I told Kevan that my particular riding "style" is to ride. I don't do a lot of sight seeing along the way. Instead of 6 hours days with stops to see the sights etc I prefer a twelve hour day - usually riding in a "spirited" manner - and then a day off. It's not every one's cup of tea but to each their own, eh? But 14 hours? That's pushing it. Except.............. I had a grin from ear to ear when I arrived home. I was tired, sore and road weary...but - I loved it!
Riding - Day 3 - 884 klm
Total Ride - 1,660 klm.

Thanks;
DnT for a great dinner on Wed evening
Sweety for allowing me to indulge my new found passion and for not saying nasty things when I needed my passport couriered out
BUFF for being a great buddy and riding partner. I couldn't ask for a better best friend!
Cheers everyone






Sunday, April 26, 2009

Another great ride!




I'm back safe and sound after a great four-day ride to the coast. It was a little chilly going down and back over the passes but once there it was clear and sunny. I left around 11:30 on Thursday and rode to over the Hope-Princeton Hwy to stay at friends in Maple Ridge. A good time was had by all and it was great to reconnect with friends I hadn't seen in way too long. From there I left early on Friday morning to catch the Langdale Ferry out of Horseshoe Bay to make my way up the Sunshine Coast to Powell River, where I had a meeting with rep's from the local Credit Union. After the meeting I caught the 5:30 Ferry to Comox and ended up at Paul's in Nanoose where I spent the night. Again, a pub dinner, lots of red wine and sipping Tequila and I had a REALLY good sleep.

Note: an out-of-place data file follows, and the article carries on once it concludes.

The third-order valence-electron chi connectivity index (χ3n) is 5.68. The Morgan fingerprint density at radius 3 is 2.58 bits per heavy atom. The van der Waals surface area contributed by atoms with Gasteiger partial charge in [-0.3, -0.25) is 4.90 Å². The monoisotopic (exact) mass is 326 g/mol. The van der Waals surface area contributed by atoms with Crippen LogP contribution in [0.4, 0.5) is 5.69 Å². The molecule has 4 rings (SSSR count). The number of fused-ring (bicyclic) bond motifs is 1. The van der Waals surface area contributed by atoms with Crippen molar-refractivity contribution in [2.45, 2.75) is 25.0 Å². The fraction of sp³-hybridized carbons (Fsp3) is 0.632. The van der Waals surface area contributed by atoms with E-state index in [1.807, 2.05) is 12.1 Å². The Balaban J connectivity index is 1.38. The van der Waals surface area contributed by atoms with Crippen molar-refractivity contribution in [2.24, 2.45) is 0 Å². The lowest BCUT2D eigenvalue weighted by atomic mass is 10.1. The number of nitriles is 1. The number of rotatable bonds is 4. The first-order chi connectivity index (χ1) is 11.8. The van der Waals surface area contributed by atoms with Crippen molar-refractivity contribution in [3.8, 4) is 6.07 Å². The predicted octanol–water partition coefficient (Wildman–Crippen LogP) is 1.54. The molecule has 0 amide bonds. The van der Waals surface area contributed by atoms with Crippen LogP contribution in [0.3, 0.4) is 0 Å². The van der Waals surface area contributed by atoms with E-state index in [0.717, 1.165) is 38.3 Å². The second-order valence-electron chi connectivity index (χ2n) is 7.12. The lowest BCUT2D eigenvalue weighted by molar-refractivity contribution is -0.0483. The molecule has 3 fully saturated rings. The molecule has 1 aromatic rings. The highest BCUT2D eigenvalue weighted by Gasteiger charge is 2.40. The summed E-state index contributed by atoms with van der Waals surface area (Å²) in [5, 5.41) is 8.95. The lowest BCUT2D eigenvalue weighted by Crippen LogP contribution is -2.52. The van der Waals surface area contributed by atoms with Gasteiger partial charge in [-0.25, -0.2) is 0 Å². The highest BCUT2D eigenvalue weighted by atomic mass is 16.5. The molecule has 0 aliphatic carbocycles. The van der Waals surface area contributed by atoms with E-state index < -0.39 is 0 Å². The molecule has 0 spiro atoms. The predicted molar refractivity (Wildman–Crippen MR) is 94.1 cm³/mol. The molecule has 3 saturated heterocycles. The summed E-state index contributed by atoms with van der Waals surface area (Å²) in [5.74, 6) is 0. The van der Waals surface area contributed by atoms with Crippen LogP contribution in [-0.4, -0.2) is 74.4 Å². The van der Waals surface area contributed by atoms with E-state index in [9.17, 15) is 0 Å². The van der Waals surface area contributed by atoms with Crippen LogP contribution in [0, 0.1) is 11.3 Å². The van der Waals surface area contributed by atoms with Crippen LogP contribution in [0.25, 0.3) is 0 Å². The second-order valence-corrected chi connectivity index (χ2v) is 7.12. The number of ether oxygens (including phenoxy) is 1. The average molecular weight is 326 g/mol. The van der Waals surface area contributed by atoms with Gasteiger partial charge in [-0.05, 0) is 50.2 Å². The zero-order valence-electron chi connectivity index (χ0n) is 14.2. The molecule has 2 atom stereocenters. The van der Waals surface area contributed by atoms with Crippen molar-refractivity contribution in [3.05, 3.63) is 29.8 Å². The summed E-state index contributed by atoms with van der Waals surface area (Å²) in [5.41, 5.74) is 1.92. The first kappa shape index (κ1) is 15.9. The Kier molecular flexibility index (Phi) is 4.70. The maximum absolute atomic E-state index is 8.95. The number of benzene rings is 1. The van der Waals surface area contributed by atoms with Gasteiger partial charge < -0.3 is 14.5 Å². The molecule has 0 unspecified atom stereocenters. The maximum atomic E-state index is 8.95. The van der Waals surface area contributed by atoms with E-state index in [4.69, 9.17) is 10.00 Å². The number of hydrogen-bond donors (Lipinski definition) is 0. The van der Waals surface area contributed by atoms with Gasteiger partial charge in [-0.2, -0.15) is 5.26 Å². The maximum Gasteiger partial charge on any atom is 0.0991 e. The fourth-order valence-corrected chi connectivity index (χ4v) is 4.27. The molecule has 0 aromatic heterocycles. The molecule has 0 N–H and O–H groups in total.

Saturday started with Paul and I and his friend meeting Kevan for brunch in Nanaimo at a small family restaurant Kevan recommended that was fantastic! Home of VERY large portions. Afterwards Paul went on and Kevan and I spent a few hours riding to a couple of different bike shops to check things out before ending up at his place late in the afternoon. He and the kids had a family due to go to so I rode down to Duncan and met Brad for dinner. Another huge meal - hmmmm, a pattern perhaps.... before riding back to Kevan's to play some cards and sip some wine before another great sleep. It's amazing how a few hours on a motorcycle will improve your sleep patterns.

Today I left early and caught the 8:30 Ferry and rode back over the Coquihalla because the forecast was for no snow. It was pretty cold at the top, and there were a few rain drops, but by the time I came down on this side it was warm enough that I had to take off a layer to stay comfortable.

I finally rolled into home at 3:30; four days and 1,350 klm later.
Muy Bueno!






Tuesday, April 14, 2009

At long last, after a winter that just wouldn't seem to end, spring has finally arrived! It's been a long time coming. All indications are that we're at least two weeks and maybe three, behind where we should be in the growing season and it's still cold and blustery if a storm comes through. Yesterday I was outside washing the car and it hailed for a half hour and f or a few minutes it even looked like it wanted to snow!